Anti-Treaty IRA general Liam Lynch a victim of ‘crude’ revisionism, commemoration hears

Prominent republican was a reluctant participant in the Civil War as evidenced by his willingness to agree a truce in the battle for Limerick, says historian

The portrayal of general Liam Lynch as “a diehard republican” who prolonged the Irish Civil War is inaccurate and fails to recognise that it was political failings that led to the conflict, an historian and author on the period has told a commemoration to mark the centenary of Lynch’s death.

Dr Tim Horgan told a centenary event, organised by the General Liam Lynch National Commemoration Committee and the General Liam Lynch Society, that like many who had fought for an Irish Republic, Lynch, who died at the age of just 30, has been mispresented and marginalised since his death.

Addressing a crowd of over 1,000 at the Republican Plot at Kilcrumper in Fermoy, where Lynch lies buried after being mortally wounded in the Knockmealdown Mountains on April 10th 1923, Dr Horgan said Lynch suffered the same fate as the United Irishmen in that his memory was attacked.

“The acceptable history would be rewritten and revised to suit the political requirements of the day. Official heroes would emerge. We would be told that Michael Collins and De Valera had freed Ireland, a country that had shrunken to but 26 counties but don’t mention this.


“The pair had a falling out and commanded the two sides in a civil war. This then led to two political parties who conveniently ignored the unfinished task which both leaders had originally espoused,” said Dr Horgan whose grandmother, Madge Clifford, was Lynch’s secretary.

He said that for such to pass as history, Lynch, who was born in Anglesboro in Co Limerick in 1892 but led the Cork No 2 IRA Brigade in the fight against the British, “would have to be nudged into the margins, he would be conveniently dispatched into the national amnesia”.

Author of Fighting for the Cause: Kerry’s Republican Fighters, Dr Horgan, an ophthalmologist based in Tralee, then challenged the charge often levelled at Lynch that he was an obdurate figure on the anti-Treaty IRA side whose unwillingness to compromise led to and prolonged the Civil War.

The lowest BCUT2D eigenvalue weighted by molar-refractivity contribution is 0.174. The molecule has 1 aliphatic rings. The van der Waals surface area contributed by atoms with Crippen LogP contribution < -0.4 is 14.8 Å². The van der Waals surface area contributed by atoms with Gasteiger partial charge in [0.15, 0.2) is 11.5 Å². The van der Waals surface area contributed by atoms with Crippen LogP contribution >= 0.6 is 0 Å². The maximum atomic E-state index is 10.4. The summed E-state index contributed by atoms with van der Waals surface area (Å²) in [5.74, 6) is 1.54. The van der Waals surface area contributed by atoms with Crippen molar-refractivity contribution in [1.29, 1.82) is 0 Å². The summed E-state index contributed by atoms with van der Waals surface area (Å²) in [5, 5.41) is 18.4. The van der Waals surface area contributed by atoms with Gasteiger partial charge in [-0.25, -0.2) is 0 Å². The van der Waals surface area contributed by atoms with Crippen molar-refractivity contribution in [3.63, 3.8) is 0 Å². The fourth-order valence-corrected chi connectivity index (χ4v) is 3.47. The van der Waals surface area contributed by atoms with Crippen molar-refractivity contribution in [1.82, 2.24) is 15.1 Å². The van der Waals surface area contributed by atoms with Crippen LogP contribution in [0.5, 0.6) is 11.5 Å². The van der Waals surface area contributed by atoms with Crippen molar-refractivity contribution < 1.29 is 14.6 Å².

“If he could not be placed in history’s dustbin, if Liam Lynch was too great to be quickly forgotten, then he would be revised out of the State’s story. We would be told that he was a man of war, an enemy of peace, a die-hard republican who brought Ireland to civil war.

“Such a crude characterisation might be convenient for some and might rhyme with political requirements but the truth we know is elsewhere – it was the failure of politicians that brought civil war – when that conflict did begin, it was started by those who complied with Britain’s orders.”

Dr Horgan said that, unlike his adversaries on the Free State side, Lynch was “an unwilling participant” and he instanced his approach in Limerick in July 1922 when despite having a military advantage, he brought about a peace agreement to halt the fighting as he felt too many had died. But days later, he said, the Free State broke the truce.

“It is the accepted narrative that the Civil War dragged on through the winter and into the spring of 1923 because of Liam Lynch’s refusal to halt the war. But for the Free State government, the fighting was not the real problem, the republicans were.”

Dr Horgan said Lynch was a man of principle and “surrender Liam Lynch could not, for he was bound to a cause to which he and his comrades, living and dead, had pledged their lives. To surrender would have been to recant, to renounce those principles,” he added.

Earlier, welcoming Dr Horgan, chairwoman of the General Liam Lynch National Commemoration Committee, Cllr Deirdre O’Brien explained the committee was originally set up by Lynch’s comrades in the Fermoy Company of the Fermoy Battalion of the Cork No 2 IRA Brigade.

“The attendance by many veteran comrades who had to live with the consequences of the Civil War and the many descendants of local volunteers of the Cork No 2 Brigade showed the recognition and high esteem they held for General Liam Lynch by returning to the commemoration year after year,” she said.

Barry Roche

Barry Roche

Barry Roche is Southern Correspondent of The Irish Times